Kenya's native plants include the Meru Oak and the Parasol Tree, both of which are threatened endemic species. The country has diversified plant life that occurs in different parts of the country from the coastal regions to the savannah grassland areas and the highland forests. Some of these plants are endemic to the country. Its variation in altitude and climate restricts the plants to some habitats where the conditions favor their growth and survival. Among the fauna of Kenya are the coastal rain forests, the montane forests, desert vegetations, aquatic plants, and the crop or cultivated plants.
Native Plants Of Kenya
Meru Oak (Vitex Keniensis)
The tree is endemic to Kenya and has a large and straight trunk with branches. Its leaves are light green, and these leaves occur as five leaflets arranged in a star formation. Each leaflet has a prominent midrib, a long petiole and can be up to 25 centimeters long. Flowers are small and have five lobes, four of which are white and one lobe is lilac. Its fruits are small, blue-black in color and occur in loose and flat panicles. It grows in moist evergreen forests. It occurs in some parts of the central highlands and the northeastern slope of Mt. Kenya. Meru oak is on the International Union for the Conservation of Nature (IUCN) Red List as a highly endangered species. The tree has been over-exploited because of its ability to produce excellent charcoal. The plant conservation program in Kenya manages a living collection of the trees as well as a stock of its seeds.
Parasol Tree (Polyscias Kikuyuensis)
The parasol tree is endemic to Kenya, and is said to appear similar to an inverted umbrella. It has a straight and branchless trunk that can be up to 12 meters tall. Leaflets occur in three to six pairs and are often straight. Fruits are black and round. The tree is confined to the wet rainforest and scattered in parts of central Kenya. The tree produces excellent timber and thus harvested for fuel purposes. Over-exploitation has made it rare. It is considered Vulnerable by IUCN. The Kenya Forestry authorities keep some of its plantations and its seeds. Small populations are in Mt. Kenya National Park and other forest reserves.
Mpaga (Adenia Globosa)
The plant is native to tropical Africa and is found in Kenya, as well as Tanzania, Ethiopia, and Somalia.The mpaga plant belongs to the passionflower family. Mpaga is a climbing shrub which has a trunk of up to 8 meters tall. The stem is usually succulent and has thorns that can be up to 8 centimeters long. Leaves have an alternate arrangement and are triangular in shape. The flowers are green and solitary. Separate plants have the male and female flowers. It produces round leathery and green fruits. It grows in savannas, forests, and shrublands. It serves as an ancient medicine for abdominal pains and itching. The Maasai community of East Africa uses the plant as a medicine for their cattle. The shrub occurs in broad ranges, and large population hence is not under any threat of extinction. The plant is classified as least concern facing no threat because they are in large numbers and are found in protected areas.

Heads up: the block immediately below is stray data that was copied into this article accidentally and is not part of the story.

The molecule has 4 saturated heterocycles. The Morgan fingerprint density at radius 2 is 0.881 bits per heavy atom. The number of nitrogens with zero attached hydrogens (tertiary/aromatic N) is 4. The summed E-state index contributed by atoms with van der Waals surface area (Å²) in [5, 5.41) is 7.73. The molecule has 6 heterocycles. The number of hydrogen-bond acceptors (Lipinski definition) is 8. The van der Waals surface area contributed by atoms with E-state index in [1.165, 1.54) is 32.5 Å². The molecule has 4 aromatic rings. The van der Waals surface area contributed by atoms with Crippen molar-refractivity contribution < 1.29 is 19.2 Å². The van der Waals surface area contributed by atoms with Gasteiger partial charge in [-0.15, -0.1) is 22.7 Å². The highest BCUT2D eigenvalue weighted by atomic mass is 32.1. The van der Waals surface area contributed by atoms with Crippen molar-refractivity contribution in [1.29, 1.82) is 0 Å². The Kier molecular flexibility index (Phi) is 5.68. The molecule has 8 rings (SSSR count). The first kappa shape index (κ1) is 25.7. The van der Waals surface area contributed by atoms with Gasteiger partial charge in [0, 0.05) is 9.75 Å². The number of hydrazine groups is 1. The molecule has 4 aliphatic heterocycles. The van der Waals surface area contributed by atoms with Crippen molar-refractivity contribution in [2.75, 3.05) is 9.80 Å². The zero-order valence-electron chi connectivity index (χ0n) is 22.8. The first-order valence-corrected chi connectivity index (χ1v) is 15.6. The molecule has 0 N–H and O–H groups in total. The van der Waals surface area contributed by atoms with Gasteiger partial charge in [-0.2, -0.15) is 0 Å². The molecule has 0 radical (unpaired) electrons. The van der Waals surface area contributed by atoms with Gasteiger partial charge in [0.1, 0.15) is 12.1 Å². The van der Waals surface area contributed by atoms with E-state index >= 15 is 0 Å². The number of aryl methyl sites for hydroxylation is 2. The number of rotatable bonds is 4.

Spanish Tamarind (Vangueria madagascariensis)
The plant is native to Kenya, Tanzania, South Africa, and Angola, among several other Sub-Saharan African countries. The Spanish tamarind is a shrub that grows up to 2 to 15 meters tall. It has a smooth gray bark with a white slash. Leaves occur in rotundates, and are dark green above and paler beneath, with a stalk of 5 to 10 millimeters long. It has greenish-yellow flowers with dense axillary cymes and produces a sweet scent. Fruits are edible, round, smooth and shiny. The shrub grows in tropical areas and is widely distributed in the African continent. People also cultivate it for its fruits. The shrub is drought tolerant and well adapted to a variety of soil, thus listed as least concern by the IUCN.
Conservation of Kenyan Flora
Kenya's unique flora is widely distributed all across the country. Some of the native plants of Kenya include the Sage bush, and the Sand Forest Poison Rope found in the coastal forests and rocky woodland, Mtondoo tree found in coastal regions, green-twigs Quar, the Cherengani Hills Giant Groundsel and the Black Ironwood tree. The Kenya Forest Authorities and Conservation Programs work hard to ensure the survival of these native plants by protecting their habitats and keeping a stock of their seeds.